About 10 pre-applications have been submitted for the city's Microenterprise Assistance Program, according to a city official who said the approved funding may be available from the state any day.
Applications are still being accepted, Jeff House of the Oneonta's Office of Community Development said Tuesday. Existing and new businesses may apply. Under other criteria, a business must have no more than five full- and part-time employees, including the owner, a media release said, and must create at least one full-time equivalent job for low-to-moderate income people.
Funding will be in the form of conditional grants of between $5,000 and $35,000 with a required owner match of 10 percent, the release said. Funds may be used to buy equipment, fixtures, inventory advertising and other working capital.
The city's $200,000 in funding for the program was among $60.2 million awarded for projects in the Mohawk Valley Regional Economic Development Council. House said a similar program assisted about 10 businesses last year, he said.
For more information, call House at 432-0114.*
Walton hospital upgrades with technology
The emergency department at UHS Delaware Valley Hospital in Walton is using a new technology to improve patient care, a media release this week said.
The hospital recently implemented Med Host, an all-inclusive electronic emergency department system, Mary Doig, a registered nurse and director of ambulatory and emergency services, said.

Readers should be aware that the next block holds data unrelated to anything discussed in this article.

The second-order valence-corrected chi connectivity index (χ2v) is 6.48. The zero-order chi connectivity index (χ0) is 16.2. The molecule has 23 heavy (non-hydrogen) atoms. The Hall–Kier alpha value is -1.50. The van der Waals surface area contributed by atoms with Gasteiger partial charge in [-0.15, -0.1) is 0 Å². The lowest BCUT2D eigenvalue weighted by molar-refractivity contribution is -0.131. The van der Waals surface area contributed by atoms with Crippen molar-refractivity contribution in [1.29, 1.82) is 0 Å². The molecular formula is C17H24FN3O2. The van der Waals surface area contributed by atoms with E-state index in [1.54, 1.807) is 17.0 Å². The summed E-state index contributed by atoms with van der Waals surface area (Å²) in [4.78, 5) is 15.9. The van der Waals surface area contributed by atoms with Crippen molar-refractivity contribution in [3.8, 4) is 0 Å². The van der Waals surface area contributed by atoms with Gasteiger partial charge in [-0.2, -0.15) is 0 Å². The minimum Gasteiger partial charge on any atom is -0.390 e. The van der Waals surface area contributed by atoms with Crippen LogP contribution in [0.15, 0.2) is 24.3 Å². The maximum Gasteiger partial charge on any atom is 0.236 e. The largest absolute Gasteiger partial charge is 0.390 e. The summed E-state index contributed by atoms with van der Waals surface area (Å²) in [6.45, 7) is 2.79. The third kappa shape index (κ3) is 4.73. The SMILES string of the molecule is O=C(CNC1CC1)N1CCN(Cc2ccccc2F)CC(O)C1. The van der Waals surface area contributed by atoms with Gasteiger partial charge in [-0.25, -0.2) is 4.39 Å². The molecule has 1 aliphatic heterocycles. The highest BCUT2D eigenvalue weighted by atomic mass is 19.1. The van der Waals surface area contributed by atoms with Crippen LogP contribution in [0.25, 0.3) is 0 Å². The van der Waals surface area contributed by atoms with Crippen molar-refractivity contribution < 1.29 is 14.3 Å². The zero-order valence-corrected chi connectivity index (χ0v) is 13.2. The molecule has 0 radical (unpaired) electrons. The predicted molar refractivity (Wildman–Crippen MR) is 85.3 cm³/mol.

"Using electronic medical data management, we can increase patient safety and track trends, which will help with staffing," Doig said in a prepared statement. "Our emergency services patients traditionally have high levels of satisfaction, but this new technology allows us to prepare a printed discharge summary with easily understandable and legible instructions for each patient to take home, making the patient experience even better."
UHS Delaware Valley Hospital, which is celebrating its 60th anniversary, is a 25-bed facility that offers diagnostic and treatment services, acute and 24-hour emergency care.
Governor proposes `farm brewery' license
Gov. Andrew Cuomo proposed legislation Tuesday for a "farm brewery" license that would promote the growth of craft breweries, a media release said.
The proposed license would allow craft brewers that use products grown in the state to operate like wineries, leading to increased demand for locally grown farm products, as well as expanded economic development and tourism, the release said. He also proposed legislation to exempt farm wineries and distilleries from a costly and burdensome tax filing requirement of sales to restaurants, bars and other retailers.
Among provisions, the bill would allow farm breweries to sell New York state labeled wine at their retail outlets; allow farm breweries to obtain licenses to operate restaurants, inns or hotels on or adjacent to the brewery; and allow on-premise tastings.
To receive a license, the beer must be made primarily from locally grown farm products, among other stipulations. The legislation is modeled after the 1976 Farm Winery Act, which spurred the growth of wine production in this state.
Dean Norton, president of New York Farm Bureau, said he was pleased that Cuomo had taken such a marketing initiative.
"We've seen tremendous growth opportunities for our farmers from alcoholic beverage license categories that are specifically linked to locally produced farm goods _ from the growth of farm wineries to the relatively recent trend of farm distilleries," Norton said in the release. "This is an opportunity for local farmers to bring New York back to being the premier hops-growing state that we once were, creating added value markets and new jobs."
To suggest a business story, announce a new business or changes to an existing one, e-mail details to firstname.lastname@example.org or call Denise Richardson at 432-1000 or (800) 721-1000, ext. 213.
*Changed at 10:12 a.m. March 9 to correct phone number.